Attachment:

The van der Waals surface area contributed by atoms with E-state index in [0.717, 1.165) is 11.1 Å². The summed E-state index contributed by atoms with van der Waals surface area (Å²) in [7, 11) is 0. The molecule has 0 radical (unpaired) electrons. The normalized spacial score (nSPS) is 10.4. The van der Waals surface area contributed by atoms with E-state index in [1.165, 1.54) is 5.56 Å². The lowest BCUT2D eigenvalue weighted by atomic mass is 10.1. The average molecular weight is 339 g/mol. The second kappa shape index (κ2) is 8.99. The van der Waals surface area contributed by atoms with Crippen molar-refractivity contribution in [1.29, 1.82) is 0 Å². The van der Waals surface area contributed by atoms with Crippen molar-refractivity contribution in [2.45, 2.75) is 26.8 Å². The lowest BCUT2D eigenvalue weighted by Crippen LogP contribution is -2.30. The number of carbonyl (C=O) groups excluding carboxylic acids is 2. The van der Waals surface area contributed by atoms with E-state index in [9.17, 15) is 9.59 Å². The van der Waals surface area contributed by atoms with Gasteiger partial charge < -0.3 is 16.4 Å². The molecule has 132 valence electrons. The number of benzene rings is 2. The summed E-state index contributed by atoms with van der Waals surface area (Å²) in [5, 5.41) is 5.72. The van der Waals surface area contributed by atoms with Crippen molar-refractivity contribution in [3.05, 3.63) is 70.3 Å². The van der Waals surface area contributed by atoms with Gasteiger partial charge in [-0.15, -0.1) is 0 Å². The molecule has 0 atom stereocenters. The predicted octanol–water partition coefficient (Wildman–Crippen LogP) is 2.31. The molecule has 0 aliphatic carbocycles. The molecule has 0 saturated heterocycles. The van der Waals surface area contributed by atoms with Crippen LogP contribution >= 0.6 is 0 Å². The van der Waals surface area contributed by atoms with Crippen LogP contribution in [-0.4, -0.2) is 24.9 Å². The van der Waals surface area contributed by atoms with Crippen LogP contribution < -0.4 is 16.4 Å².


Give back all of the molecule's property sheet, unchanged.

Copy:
The van der Waals surface area contributed by atoms with E-state index in [0.717, 1.165) is 11.1 Å². The summed E-state index contributed by atoms with van der Waals surface area (Å²) in [7, 11) is 0. The molecule has 0 radical (unpaired) electrons. The normalized spacial score (nSPS) is 10.4. The van der Waals surface area contributed by atoms with E-state index in [1.165, 1.54) is 5.56 Å². The lowest BCUT2D eigenvalue weighted by atomic mass is 10.1. The average molecular weight is 339 g/mol. The second kappa shape index (κ2) is 8.99. The van der Waals surface area contributed by atoms with Crippen molar-refractivity contribution in [1.29, 1.82) is 0 Å². The van der Waals surface area contributed by atoms with Crippen molar-refractivity contribution in [2.45, 2.75) is 26.8 Å². The lowest BCUT2D eigenvalue weighted by Crippen LogP contribution is -2.30. The number of carbonyl (C=O) groups excluding carboxylic acids is 2. The van der Waals surface area contributed by atoms with E-state index in [9.17, 15) is 9.59 Å². The van der Waals surface area contributed by atoms with Gasteiger partial charge < -0.3 is 16.4 Å². The molecule has 132 valence electrons. The number of benzene rings is 2. The summed E-state index contributed by atoms with van der Waals surface area (Å²) in [5, 5.41) is 5.72. The van der Waals surface area contributed by atoms with Crippen molar-refractivity contribution in [3.05, 3.63) is 70.3 Å². The van der Waals surface area contributed by atoms with Gasteiger partial charge in [-0.15, -0.1) is 0 Å². The molecule has 0 atom stereocenters. The predicted octanol–water partition coefficient (Wildman–Crippen LogP) is 2.31. The molecule has 0 aliphatic carbocycles. The molecule has 0 saturated heterocycles. The van der Waals surface area contributed by atoms with Crippen LogP contribution >= 0.6 is 0 Å². The van der Waals surface area contributed by atoms with Crippen LogP contribution in [-0.4, -0.2) is 24.9 Å². The van der Waals surface area contributed by atoms with Crippen LogP contribution < -0.4 is 16.4 Å².